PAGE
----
The solar system presents a much greater threat to the US electricity grid than cyber security and natural disasters, a group of space physicians told the House Science, Space and Technology Committee in Washington last week.
The possibility of a solar superstorm wreaking havoc with the US electricity grid is not a question of if, but when, said Daniel Baker, a professor of planetary and space physics at the University of Colorado, Boulder.
Mr Baker was one of several witnesses briefing the federal committee on the range of natural and manmade threats to the US electricity grid, reports Physics Today.
The professor cited how a “ferocious” coronal mass ejection that narrowly missed Earth in July 2012 would have caused massive power blackouts, disabling everything that uses electricity, knocked out municipal water supplies, and cost trillions of dollars.
Had the solar storm in 2012 occurred one week earlier, the world “would still be picking up the pieces", the professor said.
At present, the US has three satellites that can provide 45 minutes advance warning of a solar storm, Baker says.
Round-the-clock solar observation by one or more dedicated monitoring satellites with real-time data transmission could increase warning time to as much as 12 to 14 hours, he says.
Baker said: “The [power suppliers] would like to have eight hours warning—on the timescale of a work shift—so they can spin up enough reserve power and make plans for where an event might be hitting local time, and think about how they might divert current from one region to another or possibly selectively shut down parts of the grid.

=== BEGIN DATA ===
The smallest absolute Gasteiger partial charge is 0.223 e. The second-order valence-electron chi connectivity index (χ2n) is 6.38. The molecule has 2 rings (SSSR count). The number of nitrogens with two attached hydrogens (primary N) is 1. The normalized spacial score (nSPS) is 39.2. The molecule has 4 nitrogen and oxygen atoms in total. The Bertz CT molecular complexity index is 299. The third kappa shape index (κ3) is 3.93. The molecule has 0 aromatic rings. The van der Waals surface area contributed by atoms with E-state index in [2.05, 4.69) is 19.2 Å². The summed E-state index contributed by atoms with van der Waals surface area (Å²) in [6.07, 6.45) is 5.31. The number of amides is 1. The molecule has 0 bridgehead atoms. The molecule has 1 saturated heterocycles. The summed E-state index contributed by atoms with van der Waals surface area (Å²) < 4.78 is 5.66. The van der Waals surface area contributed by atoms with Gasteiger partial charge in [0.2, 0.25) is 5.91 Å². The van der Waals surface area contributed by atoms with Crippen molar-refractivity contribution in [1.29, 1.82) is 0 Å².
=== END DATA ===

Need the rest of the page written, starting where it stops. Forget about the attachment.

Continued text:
“That’s quite an elaborate process, and it would take a fair amount of time.”
US electricity grid - manmade threats
The scientist told the committee that manmade threats to the US electricity grid include an electromagnetic pulse from a nuclear weapon detonated high in the atmosphere, and terrorist sabotage - whether by cyberattack, through intentional magnetic interference, or with guns or other weapons.
The threat from an electromagnetic pulse attack can be mitigated by hardening new and existing equipment, including shielding control rooms, power supplies, and communication cables, said Richard Lordan, senior technical executive for transmission at the Electric Power Research Institute.
However, Granger Morgan, an engineering and public policy professor at Carnegie Mellon University, downplayed the threat by saying that a terrorist organisation that managed to acquire a nuclear weapon would be much more likely to detonate it in a heavily populated area than high in the atmosphere.
Phyisics Today reports that much of the concern over the US electricity grid’s physical vulnerability is based on having a relatively small number of high-voltage transformers, which weigh hundreds of tons and are typically made to order with lead times of more than one year.
A recent Congressional Research Service report noted that high-voltage units constitute less than 3% of all US transformers, but carry 60–70% of the nation’s electricity.
Although the Edison Electric Institute, the utility industry’s trade group, has established a program for stockpiling spare transformers and parts, the inventory isn’t large enough to meet the recovery needs from a large coordinated attack, the review concludes.